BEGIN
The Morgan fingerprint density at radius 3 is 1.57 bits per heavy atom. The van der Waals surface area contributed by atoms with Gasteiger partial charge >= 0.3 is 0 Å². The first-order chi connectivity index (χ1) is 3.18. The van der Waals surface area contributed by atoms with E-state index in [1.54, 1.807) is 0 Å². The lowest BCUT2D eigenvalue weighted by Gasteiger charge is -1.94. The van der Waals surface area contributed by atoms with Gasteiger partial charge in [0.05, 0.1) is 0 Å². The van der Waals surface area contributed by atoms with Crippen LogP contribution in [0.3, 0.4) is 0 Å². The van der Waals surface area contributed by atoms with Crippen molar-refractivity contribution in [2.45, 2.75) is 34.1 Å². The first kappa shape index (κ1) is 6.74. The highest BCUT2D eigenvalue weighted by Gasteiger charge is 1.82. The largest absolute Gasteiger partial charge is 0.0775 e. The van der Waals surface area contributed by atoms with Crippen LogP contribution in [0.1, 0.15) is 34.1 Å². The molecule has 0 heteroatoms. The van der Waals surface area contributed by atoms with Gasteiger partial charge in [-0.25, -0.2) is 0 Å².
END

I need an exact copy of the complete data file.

The Morgan fingerprint density at radius 3 is 1.57 bits per heavy atom. The van der Waals surface area contributed by atoms with Gasteiger partial charge >= 0.3 is 0 Å². The first-order chi connectivity index (χ1) is 3.18. The van der Waals surface area contributed by atoms with E-state index in [1.54, 1.807) is 0 Å². The lowest BCUT2D eigenvalue weighted by Gasteiger charge is -1.94. The van der Waals surface area contributed by atoms with Gasteiger partial charge in [0.05, 0.1) is 0 Å². The van der Waals surface area contributed by atoms with Crippen LogP contribution in [0.3, 0.4) is 0 Å². The van der Waals surface area contributed by atoms with Crippen molar-refractivity contribution in [2.45, 2.75) is 34.1 Å². The first kappa shape index (κ1) is 6.74. The highest BCUT2D eigenvalue weighted by Gasteiger charge is 1.82. The largest absolute Gasteiger partial charge is 0.0775 e. The van der Waals surface area contributed by atoms with Crippen LogP contribution in [0.1, 0.15) is 34.1 Å². The molecule has 0 heteroatoms. The van der Waals surface area contributed by atoms with Gasteiger partial charge in [-0.25, -0.2) is 0 Å².